Regaining a feeling of pride in masculinity.
Learning interdependence rather than fearing dependence.
Beginning a group
Number of members
A small number (5-7) tends to be better. This is because the intensity of the group is usually high, and a smaller group offers the safety and time that are needed.
A mixed gay and straight versus an all gay or all straight group is more conducive to evoking the sexuality conflicts likely to be present. Such a mixture is not always possible. Not only is it difficult to find a balance of gay and straight men who desire a group at the same time, but keeping that balance as members leave and new members are added is also difficult. It is not good to have only one gay or straight group member in a group. There are other factors that should also be considered when forming a group.
Including victim/offenders in the group
In my experience, most men who have been sexually victimized have also physically or sexually victimized someone else. This may have been a single episode during childhood and adolescence, but can often create a barrier to recovery due to guilt and shame. When the apparent tasks are helping an individual acknowledge what he did and make the amends necessary to forgive himself, there appears to be no adverse effects on the group. Most often when this happens, one member's disclosure is used by others in the group to talk about incidents in which they abused someone.
If a potential group member has a more extensive history of offending behavior, the picture gets much more complicated. It may have been many years since the last incident, but the current tasks may be to take responsibility for his actions and to understand his behavior. When the focus of an individual's therapy needs to be perpetration rather than victimization, he should not be included in a group for survivors but referred to an offender group.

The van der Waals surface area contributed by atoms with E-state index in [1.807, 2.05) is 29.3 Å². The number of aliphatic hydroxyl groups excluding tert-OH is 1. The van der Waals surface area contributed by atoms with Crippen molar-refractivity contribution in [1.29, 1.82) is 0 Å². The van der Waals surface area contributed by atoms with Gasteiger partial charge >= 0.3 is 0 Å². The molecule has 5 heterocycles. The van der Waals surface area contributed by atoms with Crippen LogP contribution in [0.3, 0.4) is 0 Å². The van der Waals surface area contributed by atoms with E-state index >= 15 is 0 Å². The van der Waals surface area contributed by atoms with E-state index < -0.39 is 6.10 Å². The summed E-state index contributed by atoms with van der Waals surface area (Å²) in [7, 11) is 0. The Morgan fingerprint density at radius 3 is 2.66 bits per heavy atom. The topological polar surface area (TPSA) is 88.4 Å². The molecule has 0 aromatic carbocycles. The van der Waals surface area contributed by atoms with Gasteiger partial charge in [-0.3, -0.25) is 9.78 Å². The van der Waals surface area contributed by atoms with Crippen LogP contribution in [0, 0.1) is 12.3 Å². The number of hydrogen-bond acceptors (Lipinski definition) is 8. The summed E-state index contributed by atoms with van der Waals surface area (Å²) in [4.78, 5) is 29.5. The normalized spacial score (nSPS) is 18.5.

Some individuals have been through offender treatment programs and never had the opportunity to heal from their own victimization. These men can benefit from a male survivor's group, but may need additional support. In my experience, working on the victimization may trigger old feelings associated with prior offending behavior, so there should be a plan for addressing the possibility that he could relapse to offending.
Criteria for membership
All potential members should be seen individually for an intake session prior to joining the group. The most important factor in this assessment is to determine the readiness of the individual to participate in a group. This can be difficult since many men feel highly motivated to participate, yet when actually in the group situation find it intolerable. Several factors can be helpful in evaluating readiness:
A positive experience in other group settings.
Some idea about how a group might be helpful.
The ability to engage in supportive relationships.
The ability to recognize that a group can be frightening.
Knowledge of his sexual abuse history and the belief that it has had some impact on his life, even if not sure how.
A willingness to learn about himself and what happened.
Compulsive behaviors are being worked on or are in remission.
Some men can talk extensively about what happened to them, but do so as if describing someone else's experience. Readiness to benefit from a group are indicated by the ability to acknowledge this and the desire to explore feelings about what happened.
It is helpful, but not essential, that a group member be in individual therapy at the same time. This provides another place to talk about the group experience and all that it can evoke, which are often much more intense and frightening than initially expected. For a man who is not in individual therapy, such sessions can be offered as needed.